We expect the Kuwaiti economy to see modest growth over 2016 and 2017, forecasting real GDP growth of 1.5% and 2.0%, respectively, from 1.4% in 2015. After a long period of stagnation, the Kuwaiti investment outlook appears to be improving, while an uptick in oil output will support growth over the coming quarters. However, we again highlight Kuwait's ever-volatile political situation as the key downside risk to economic activity.
Kuwait has seen a flurry of populist legislation recently, including several measures specifically targeting expatriate workers. This runs the risk of increasing uncertainty within the private sector, as well as cementing perceptions of the country as a hub of policy instability.
We expect tensions to remain between the government and the legislative branch, even with the election of a renewed 'loyalist' parliament. In addition, the passing of a new election law in June will increase the opposition's grievances.
We forecast average consumer price inflation for Kuwait of 3.3% in 2016 - similar to 2015 - before edging up moderately to 3.8% in 2017. While we expect a slight fall in Kuwaiti food inflation over the near term on the back of lower global prices, a tight supply picture in the real estate market will fuel housing inflation over the coming quarters, in a trend seen across the GCC.
As ever, given the economy's heavy dependence on oil, any further downturn in global energy prices would prove disastrous. That said, Kuwait has the financial arsenal to cope with any short-term volatility in oil prices, and therefore the underlying risks in this regard are minimal.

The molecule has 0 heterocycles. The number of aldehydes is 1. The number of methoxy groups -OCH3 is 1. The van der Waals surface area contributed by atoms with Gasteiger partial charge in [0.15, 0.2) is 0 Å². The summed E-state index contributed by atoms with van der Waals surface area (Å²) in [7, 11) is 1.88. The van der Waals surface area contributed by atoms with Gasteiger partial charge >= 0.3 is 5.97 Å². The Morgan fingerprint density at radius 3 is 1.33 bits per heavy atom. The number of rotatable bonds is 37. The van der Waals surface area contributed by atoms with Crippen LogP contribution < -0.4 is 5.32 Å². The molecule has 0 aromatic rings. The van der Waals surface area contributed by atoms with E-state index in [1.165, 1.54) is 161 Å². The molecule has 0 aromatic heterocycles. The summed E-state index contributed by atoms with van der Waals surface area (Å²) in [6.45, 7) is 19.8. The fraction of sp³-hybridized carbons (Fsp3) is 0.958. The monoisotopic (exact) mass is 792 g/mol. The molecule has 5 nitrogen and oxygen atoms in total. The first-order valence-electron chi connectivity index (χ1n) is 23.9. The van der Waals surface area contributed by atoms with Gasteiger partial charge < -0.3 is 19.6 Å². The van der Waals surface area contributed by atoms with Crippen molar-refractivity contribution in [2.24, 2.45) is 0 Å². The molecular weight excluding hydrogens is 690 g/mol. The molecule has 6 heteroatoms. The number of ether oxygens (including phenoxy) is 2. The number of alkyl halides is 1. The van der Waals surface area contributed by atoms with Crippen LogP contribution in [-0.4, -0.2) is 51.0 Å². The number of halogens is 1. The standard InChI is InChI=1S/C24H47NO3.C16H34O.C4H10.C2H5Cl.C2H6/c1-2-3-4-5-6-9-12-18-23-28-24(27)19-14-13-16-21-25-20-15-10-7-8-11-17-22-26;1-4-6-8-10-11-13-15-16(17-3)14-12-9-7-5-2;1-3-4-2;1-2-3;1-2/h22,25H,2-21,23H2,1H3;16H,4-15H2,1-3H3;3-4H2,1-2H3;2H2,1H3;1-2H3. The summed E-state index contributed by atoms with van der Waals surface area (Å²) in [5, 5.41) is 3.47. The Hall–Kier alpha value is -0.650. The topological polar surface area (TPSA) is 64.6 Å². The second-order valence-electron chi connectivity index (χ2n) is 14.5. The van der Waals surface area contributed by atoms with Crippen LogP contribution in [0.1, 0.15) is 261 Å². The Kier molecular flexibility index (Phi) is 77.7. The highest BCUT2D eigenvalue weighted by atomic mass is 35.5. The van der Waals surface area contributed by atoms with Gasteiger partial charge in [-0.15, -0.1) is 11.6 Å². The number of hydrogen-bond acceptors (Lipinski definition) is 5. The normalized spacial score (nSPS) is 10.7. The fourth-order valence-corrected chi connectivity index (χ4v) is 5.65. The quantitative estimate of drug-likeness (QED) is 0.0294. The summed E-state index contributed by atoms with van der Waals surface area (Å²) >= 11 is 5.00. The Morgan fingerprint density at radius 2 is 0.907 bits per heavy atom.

Our forecasts assume that the implementation of the government's development plans will be slow owing to the impact of bureaucratic gridlock. However, the state certainly has the firepower to move forward with its capital spending plans if political compromises can be reached. Furthermore, a renewed loyalist parliament, following legislative elections in July 2013, offers the prospect of an acceleration of long-delayed economic reforms and infrastructure projects. Any improvement on this front would pose upside risks to our growth forecasts, as well as downside risks to our budget surplus projections.
|Nominal GDP, USDbn||163.5||121.6||113.1||121.9|
|Real GDP growth, % y-o-y||-1.2||1.2||1.5||2.0|
|Consumer price inflation, % y-o-y, eop||3.0||3.0||3.5||4.0|
|Exchange rate KWD/USD, eop||0.29||0.30||0.31||0.31|
|Budget balance, % of GDP||27.7||9.6||-9.9||-5.9|
|Current account balance, % of GDP||32.5||9.0||-0.8||3.2|
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